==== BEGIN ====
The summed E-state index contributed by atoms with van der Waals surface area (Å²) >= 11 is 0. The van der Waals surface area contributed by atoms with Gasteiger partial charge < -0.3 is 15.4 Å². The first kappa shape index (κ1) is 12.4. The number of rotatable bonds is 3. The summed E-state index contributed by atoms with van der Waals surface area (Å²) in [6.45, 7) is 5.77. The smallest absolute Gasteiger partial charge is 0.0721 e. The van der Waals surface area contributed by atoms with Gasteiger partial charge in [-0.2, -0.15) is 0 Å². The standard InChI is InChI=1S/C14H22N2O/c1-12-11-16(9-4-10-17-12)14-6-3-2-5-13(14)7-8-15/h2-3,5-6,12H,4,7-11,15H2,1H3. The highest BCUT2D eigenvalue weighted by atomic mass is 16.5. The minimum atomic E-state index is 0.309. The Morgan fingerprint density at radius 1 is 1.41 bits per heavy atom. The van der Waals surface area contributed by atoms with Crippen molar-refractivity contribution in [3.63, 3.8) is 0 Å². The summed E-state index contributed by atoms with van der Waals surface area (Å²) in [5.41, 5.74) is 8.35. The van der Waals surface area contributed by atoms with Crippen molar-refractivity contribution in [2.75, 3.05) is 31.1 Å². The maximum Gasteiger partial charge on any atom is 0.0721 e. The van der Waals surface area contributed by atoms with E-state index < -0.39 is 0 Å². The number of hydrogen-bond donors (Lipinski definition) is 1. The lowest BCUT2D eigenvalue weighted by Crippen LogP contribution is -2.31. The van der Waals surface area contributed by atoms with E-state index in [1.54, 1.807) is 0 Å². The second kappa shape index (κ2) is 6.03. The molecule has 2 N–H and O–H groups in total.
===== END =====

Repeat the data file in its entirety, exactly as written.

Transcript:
The summed E-state index contributed by atoms with van der Waals surface area (Å²) >= 11 is 0. The van der Waals surface area contributed by atoms with Gasteiger partial charge < -0.3 is 15.4 Å². The first kappa shape index (κ1) is 12.4. The number of rotatable bonds is 3. The summed E-state index contributed by atoms with van der Waals surface area (Å²) in [6.45, 7) is 5.77. The smallest absolute Gasteiger partial charge is 0.0721 e. The van der Waals surface area contributed by atoms with Gasteiger partial charge in [-0.2, -0.15) is 0 Å². The standard InChI is InChI=1S/C14H22N2O/c1-12-11-16(9-4-10-17-12)14-6-3-2-5-13(14)7-8-15/h2-3,5-6,12H,4,7-11,15H2,1H3. The highest BCUT2D eigenvalue weighted by atomic mass is 16.5. The minimum atomic E-state index is 0.309. The Morgan fingerprint density at radius 1 is 1.41 bits per heavy atom. The van der Waals surface area contributed by atoms with Crippen molar-refractivity contribution in [3.63, 3.8) is 0 Å². The summed E-state index contributed by atoms with van der Waals surface area (Å²) in [5.41, 5.74) is 8.35. The van der Waals surface area contributed by atoms with Crippen molar-refractivity contribution in [2.75, 3.05) is 31.1 Å². The maximum Gasteiger partial charge on any atom is 0.0721 e. The van der Waals surface area contributed by atoms with E-state index < -0.39 is 0 Å². The number of hydrogen-bond donors (Lipinski definition) is 1. The lowest BCUT2D eigenvalue weighted by Crippen LogP contribution is -2.31. The van der Waals surface area contributed by atoms with E-state index in [1.54, 1.807) is 0 Å². The second kappa shape index (κ2) is 6.03. The molecule has 2 N–H and O–H groups in total.